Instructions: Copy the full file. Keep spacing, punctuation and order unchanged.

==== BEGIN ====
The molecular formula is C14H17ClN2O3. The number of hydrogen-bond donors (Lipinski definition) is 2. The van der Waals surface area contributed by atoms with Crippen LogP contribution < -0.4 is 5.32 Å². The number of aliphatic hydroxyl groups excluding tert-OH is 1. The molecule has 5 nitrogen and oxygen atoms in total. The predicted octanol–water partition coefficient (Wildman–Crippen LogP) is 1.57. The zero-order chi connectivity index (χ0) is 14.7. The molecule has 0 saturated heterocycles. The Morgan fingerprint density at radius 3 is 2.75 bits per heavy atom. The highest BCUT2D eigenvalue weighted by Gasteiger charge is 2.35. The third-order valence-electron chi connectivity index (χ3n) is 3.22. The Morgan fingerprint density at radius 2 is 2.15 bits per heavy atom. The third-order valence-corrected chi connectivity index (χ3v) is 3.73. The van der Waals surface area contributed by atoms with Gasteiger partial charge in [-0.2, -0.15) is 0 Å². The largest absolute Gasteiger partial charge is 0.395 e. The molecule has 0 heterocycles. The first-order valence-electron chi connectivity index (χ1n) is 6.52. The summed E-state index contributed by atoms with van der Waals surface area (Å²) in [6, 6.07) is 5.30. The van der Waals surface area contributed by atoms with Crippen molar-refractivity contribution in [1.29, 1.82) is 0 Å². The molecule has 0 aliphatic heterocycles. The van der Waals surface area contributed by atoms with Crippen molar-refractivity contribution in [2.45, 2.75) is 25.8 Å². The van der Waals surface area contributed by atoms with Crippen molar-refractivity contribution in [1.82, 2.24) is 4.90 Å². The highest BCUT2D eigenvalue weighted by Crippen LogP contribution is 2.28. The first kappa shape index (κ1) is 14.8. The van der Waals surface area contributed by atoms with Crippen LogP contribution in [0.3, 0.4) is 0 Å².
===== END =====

The molecular formula is C14H17ClN2O3. The number of hydrogen-bond donors (Lipinski definition) is 2. The van der Waals surface area contributed by atoms with Crippen LogP contribution < -0.4 is 5.32 Å². The number of aliphatic hydroxyl groups excluding tert-OH is 1. The molecule has 5 nitrogen and oxygen atoms in total. The predicted octanol–water partition coefficient (Wildman–Crippen LogP) is 1.57. The zero-order chi connectivity index (χ0) is 14.7. The molecule has 0 saturated heterocycles. The Morgan fingerprint density at radius 3 is 2.75 bits per heavy atom. The highest BCUT2D eigenvalue weighted by Gasteiger charge is 2.35. The third-order valence-electron chi connectivity index (χ3n) is 3.22. The Morgan fingerprint density at radius 2 is 2.15 bits per heavy atom. The third-order valence-corrected chi connectivity index (χ3v) is 3.73. The van der Waals surface area contributed by atoms with Gasteiger partial charge in [-0.2, -0.15) is 0 Å². The largest absolute Gasteiger partial charge is 0.395 e. The molecule has 0 heterocycles. The first-order valence-electron chi connectivity index (χ1n) is 6.52. The summed E-state index contributed by atoms with van der Waals surface area (Å²) in [6, 6.07) is 5.30. The van der Waals surface area contributed by atoms with Crippen molar-refractivity contribution in [1.29, 1.82) is 0 Å². The molecule has 0 aliphatic heterocycles. The van der Waals surface area contributed by atoms with Crippen molar-refractivity contribution in [2.45, 2.75) is 25.8 Å². The van der Waals surface area contributed by atoms with Crippen molar-refractivity contribution in [1.82, 2.24) is 4.90 Å². The highest BCUT2D eigenvalue weighted by Crippen LogP contribution is 2.28. The first kappa shape index (κ1) is 14.8. The van der Waals surface area contributed by atoms with Crippen LogP contribution in [0.3, 0.4) is 0 Å².